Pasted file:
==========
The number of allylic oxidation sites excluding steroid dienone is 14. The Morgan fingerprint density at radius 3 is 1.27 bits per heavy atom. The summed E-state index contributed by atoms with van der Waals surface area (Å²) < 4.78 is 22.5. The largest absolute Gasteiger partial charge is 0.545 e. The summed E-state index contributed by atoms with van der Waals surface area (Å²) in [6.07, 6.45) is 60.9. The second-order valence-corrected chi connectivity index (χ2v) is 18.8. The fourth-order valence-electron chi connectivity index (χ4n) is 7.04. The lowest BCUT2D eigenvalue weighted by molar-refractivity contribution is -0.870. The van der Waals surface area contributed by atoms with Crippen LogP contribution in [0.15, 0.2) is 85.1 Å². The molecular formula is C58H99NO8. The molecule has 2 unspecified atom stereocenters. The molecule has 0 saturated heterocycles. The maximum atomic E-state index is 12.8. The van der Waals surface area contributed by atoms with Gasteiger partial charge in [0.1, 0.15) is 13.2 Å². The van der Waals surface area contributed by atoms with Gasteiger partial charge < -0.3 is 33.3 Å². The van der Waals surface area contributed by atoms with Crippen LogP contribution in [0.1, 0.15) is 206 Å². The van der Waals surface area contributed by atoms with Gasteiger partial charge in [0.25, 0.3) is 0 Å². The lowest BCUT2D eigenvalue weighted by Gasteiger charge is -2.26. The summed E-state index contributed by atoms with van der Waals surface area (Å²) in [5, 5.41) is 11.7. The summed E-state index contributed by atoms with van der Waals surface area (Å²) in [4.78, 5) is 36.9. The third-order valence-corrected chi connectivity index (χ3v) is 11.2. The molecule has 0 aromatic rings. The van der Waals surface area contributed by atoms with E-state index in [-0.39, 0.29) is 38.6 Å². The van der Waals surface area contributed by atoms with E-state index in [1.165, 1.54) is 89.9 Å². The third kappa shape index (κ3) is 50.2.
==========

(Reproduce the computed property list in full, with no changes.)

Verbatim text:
The number of allylic oxidation sites excluding steroid dienone is 14. The Morgan fingerprint density at radius 3 is 1.27 bits per heavy atom. The summed E-state index contributed by atoms with van der Waals surface area (Å²) < 4.78 is 22.5. The largest absolute Gasteiger partial charge is 0.545 e. The summed E-state index contributed by atoms with van der Waals surface area (Å²) in [6.07, 6.45) is 60.9. The second-order valence-corrected chi connectivity index (χ2v) is 18.8. The fourth-order valence-electron chi connectivity index (χ4n) is 7.04. The lowest BCUT2D eigenvalue weighted by molar-refractivity contribution is -0.870. The van der Waals surface area contributed by atoms with Crippen LogP contribution in [0.15, 0.2) is 85.1 Å². The molecular formula is C58H99NO8. The molecule has 2 unspecified atom stereocenters. The molecule has 0 saturated heterocycles. The maximum atomic E-state index is 12.8. The van der Waals surface area contributed by atoms with Gasteiger partial charge in [0.1, 0.15) is 13.2 Å². The van der Waals surface area contributed by atoms with Gasteiger partial charge < -0.3 is 33.3 Å². The van der Waals surface area contributed by atoms with Crippen LogP contribution in [0.1, 0.15) is 206 Å². The van der Waals surface area contributed by atoms with Gasteiger partial charge in [0.25, 0.3) is 0 Å². The lowest BCUT2D eigenvalue weighted by Gasteiger charge is -2.26. The summed E-state index contributed by atoms with van der Waals surface area (Å²) in [5, 5.41) is 11.7. The summed E-state index contributed by atoms with van der Waals surface area (Å²) in [4.78, 5) is 36.9. The third-order valence-corrected chi connectivity index (χ3v) is 11.2. The molecule has 0 aromatic rings. The van der Waals surface area contributed by atoms with E-state index in [-0.39, 0.29) is 38.6 Å². The van der Waals surface area contributed by atoms with E-state index in [1.165, 1.54) is 89.9 Å². The third kappa shape index (κ3) is 50.2.